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Council for Economic Education Honors NYC Metro Area Teachers for Innovation in Economic Education

Written by Long Island News & PR  |  11. September 2015

New York, NY - September 9, 2015 - The Council for Economic Education (CEE) is excited to announce the winners of the 3rd annual Alfred P. Sloan Foundation Teaching Champion Awards, honoring three outstanding NYC metropolitan area teachers for excellence in economic education. Demonstrating innovative teaching methods, lesson plans and learning strategies, these teachers are raising the bar for economic education, and will receive the Sloan Award at CEE’s annual Visionary Awards gala later this Fall.  

Selected by an expert panel of judges, this year’s winners stood out for their creativity and ability to effectively engage students.

“We applaud these outstanding teachers for their innovation and dedication to making economic concepts come alive for their students,” said Nan J. Morrison, CEE President and CEO.  “We hope that by bringing awareness to their achievements, these educators will inspire their fellow teachers to bring economics and financial literacy to every classroom.”

The winners will have the opportunity to share best practices with their colleagues by co-facilitating a training workshop for area teachers and sharing their best lessons with teachers nationwide through videos on CEE’s sister site, EconEdLink. The winners will also each receive a $5,000 prize, and their schools will receive a cash award of $2,500 to support economic and financial education.

Below are the names of the winners:

Matthew Gherman
11th and 12th Grade Teacher of AP Economics, Honors Economics
Edward R. Murrow High School, Brooklyn, NY

Teaching at a school with over 4,000 students with hundreds of diverse cultural backgrounds, Matthew Gherman is tasked with the challenge of making all of his students career, college, and life-ready.  By teaching Economics grounded in Personal Finance, Gherman has excelled.  Linking real-life concepts like credit card debt to the national deficit, he uses Personal Finance as a motivation for complex macroeconomic topics. Or, as Gherman puts it, “I want my students to understand that the world of economics is not just about supply and demand curves, but everyday life decisions as well.”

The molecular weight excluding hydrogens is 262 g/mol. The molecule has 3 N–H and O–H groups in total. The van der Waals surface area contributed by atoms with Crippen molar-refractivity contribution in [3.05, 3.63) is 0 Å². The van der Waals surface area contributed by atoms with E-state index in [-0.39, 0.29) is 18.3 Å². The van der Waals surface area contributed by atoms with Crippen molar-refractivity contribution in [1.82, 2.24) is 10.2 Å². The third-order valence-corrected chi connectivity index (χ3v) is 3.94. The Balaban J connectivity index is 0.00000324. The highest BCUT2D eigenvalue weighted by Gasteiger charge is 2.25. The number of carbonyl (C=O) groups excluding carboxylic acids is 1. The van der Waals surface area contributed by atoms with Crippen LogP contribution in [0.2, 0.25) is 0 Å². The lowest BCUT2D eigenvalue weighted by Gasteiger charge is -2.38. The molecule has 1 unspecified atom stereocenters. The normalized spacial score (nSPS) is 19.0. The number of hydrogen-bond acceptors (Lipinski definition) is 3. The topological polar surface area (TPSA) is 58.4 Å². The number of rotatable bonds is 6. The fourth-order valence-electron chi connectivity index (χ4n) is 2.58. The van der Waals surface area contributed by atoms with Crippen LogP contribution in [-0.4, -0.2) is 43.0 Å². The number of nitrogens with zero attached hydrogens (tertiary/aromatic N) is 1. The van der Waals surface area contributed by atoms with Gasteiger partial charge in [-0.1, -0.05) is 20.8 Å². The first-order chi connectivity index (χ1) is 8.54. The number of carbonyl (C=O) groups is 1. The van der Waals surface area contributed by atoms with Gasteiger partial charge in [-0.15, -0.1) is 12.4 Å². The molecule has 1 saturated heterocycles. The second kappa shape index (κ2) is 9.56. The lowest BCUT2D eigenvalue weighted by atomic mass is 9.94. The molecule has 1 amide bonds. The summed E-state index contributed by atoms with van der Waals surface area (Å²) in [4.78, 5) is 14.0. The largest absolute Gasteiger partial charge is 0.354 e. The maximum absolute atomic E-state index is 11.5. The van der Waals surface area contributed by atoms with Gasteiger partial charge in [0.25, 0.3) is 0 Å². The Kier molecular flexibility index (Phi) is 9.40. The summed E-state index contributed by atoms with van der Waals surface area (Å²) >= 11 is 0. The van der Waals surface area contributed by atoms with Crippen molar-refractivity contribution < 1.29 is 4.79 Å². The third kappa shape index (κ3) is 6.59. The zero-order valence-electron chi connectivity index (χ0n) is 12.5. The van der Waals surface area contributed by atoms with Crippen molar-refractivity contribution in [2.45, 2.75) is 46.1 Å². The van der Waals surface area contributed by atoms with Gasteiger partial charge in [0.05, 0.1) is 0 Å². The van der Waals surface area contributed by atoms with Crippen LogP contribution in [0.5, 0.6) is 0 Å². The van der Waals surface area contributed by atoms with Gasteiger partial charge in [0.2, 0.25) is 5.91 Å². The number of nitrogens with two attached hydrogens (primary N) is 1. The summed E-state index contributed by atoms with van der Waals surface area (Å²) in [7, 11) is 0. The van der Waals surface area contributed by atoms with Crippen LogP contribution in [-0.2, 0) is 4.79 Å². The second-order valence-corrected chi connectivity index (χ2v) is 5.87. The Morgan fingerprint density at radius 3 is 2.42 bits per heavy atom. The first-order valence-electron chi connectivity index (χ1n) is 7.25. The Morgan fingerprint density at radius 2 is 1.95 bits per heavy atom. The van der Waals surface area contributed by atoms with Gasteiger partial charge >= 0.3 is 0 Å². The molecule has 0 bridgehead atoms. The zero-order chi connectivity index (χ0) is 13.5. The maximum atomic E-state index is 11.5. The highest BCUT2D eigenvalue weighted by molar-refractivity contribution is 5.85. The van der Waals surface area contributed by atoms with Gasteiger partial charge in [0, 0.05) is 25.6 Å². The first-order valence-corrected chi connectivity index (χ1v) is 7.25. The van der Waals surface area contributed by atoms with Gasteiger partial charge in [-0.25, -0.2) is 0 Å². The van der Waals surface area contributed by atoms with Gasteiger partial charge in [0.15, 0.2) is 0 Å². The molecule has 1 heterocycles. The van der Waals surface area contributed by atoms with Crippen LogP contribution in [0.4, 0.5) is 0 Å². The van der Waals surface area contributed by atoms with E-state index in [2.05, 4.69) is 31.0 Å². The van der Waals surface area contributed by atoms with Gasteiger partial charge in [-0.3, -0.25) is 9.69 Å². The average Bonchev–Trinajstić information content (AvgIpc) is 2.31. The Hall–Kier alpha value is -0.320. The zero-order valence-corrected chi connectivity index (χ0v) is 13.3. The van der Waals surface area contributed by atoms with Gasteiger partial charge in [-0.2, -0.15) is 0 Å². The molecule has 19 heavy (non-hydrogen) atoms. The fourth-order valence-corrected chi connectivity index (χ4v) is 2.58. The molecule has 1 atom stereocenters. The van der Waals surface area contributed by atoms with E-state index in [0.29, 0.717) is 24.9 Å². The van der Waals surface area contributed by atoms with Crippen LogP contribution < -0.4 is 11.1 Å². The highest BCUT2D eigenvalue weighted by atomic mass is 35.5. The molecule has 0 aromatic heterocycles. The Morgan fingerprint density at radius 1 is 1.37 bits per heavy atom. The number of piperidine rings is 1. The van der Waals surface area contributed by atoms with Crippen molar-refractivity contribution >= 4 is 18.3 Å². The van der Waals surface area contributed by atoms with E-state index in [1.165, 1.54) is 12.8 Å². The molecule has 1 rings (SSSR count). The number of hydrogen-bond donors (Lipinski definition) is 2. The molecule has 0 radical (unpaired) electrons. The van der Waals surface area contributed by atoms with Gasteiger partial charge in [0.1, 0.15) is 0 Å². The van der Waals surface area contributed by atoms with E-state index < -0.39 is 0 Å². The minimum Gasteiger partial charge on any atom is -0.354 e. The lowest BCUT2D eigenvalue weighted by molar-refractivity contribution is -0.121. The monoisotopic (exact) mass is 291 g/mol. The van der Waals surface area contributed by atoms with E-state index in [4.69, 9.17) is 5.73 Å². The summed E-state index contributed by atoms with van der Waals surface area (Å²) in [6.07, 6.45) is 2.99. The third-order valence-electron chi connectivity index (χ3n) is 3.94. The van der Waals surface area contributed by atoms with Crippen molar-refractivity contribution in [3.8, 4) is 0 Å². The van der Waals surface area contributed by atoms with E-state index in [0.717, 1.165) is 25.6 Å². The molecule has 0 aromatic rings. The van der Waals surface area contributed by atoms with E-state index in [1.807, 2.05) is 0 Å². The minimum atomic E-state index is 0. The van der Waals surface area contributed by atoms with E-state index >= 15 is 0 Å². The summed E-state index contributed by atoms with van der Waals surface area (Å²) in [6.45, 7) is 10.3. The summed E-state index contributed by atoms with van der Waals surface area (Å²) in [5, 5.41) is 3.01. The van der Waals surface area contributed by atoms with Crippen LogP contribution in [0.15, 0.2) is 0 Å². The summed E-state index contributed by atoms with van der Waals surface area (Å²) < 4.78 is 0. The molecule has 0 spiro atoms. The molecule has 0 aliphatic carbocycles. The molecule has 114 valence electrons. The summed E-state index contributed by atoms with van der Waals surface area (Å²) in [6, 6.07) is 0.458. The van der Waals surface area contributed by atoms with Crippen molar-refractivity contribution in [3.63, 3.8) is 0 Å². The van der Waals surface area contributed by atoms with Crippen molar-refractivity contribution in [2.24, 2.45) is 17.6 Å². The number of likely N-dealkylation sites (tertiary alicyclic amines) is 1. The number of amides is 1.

Noah Lipman
11th and 12th Grade Teacher of AP Macroeconomics
Long Branch High School, Long Branch, NJ

Before he began his second career as a teacher, Noah Lipman spent over 20 years as a practicing attorney in New York City.  Trying many cases directly tied to the investment world, Lipman gained invaluable experience that he brings to his economics classroom. He is a previous member of the New York Federal Reserve Bank’s education advisory committee and is the coach for the high school’s Fed Challenge and Euro Challenge economic teams.  He also serves as a consultant for the College Board’s leading Advanced Placement workshops for teachers throughout the United States.

Deborah Surian
11th and 12th Grade Teacher of Economics
Hauppauge High School, Hauppauge, NY

With almost two decades of teaching experience under her belt, Deborah Surian knows how to get her students excited about economics: by focusing on current events and the concepts they’re most interested in, like college loans, and the impact they have on their lives.  She takes an interdisciplinary approach, working closely with other departments from Arts—teaching economics through the eyes of museum curators, for example—to Sociology, exploring the concepts of class structure and inequality. Ms. Surian is also a National Ethics Bowl Judge for the Long-Island Metro area and currently serves as an adjunct Faculty Member at Syracuse University.

About the Council for Economic Education
The Council for Economic Education (CEE) is the leading organization in the United States that focuses on the economic and financial education of students from kindergarten through high school, and we have been doing so for over 65 years. We do this by educating the educators: providing the curriculum tools, the pedagogical support, and the community of peers that instruct, inspire, and guide. All resources and programs are developed by educators and delivered by CEE’s national network of affiliates—over 240 across the country. Last year, CEE reached 55,000 teachers in person, and over 1.3 million unique visitors accessed EconEdLink.org— the go-to place for free online teaching resources.
For more information visit our website, Facebook or Twitter.

About the Alfred P. Sloan Foundation
The Alfred P. Sloan Foundation is a philanthropic, not-for-profit grantmaking institution based in New York City. Established in 1934 by Alfred Pritchard Sloan Jr., then-President and Chief Executive Officer of General Motors, the Foundation makes grants in support of original research and education in science, technology, engineering, mathematics and economic performance.  The Alfred P. Sloan Foundation Teaching Champion Awards are funded through the Foundation’s Civic Initiatives program, which aims to benefit the New York City metropolitan area in ways that advance the Foundation’s mission. www.sloan.org.

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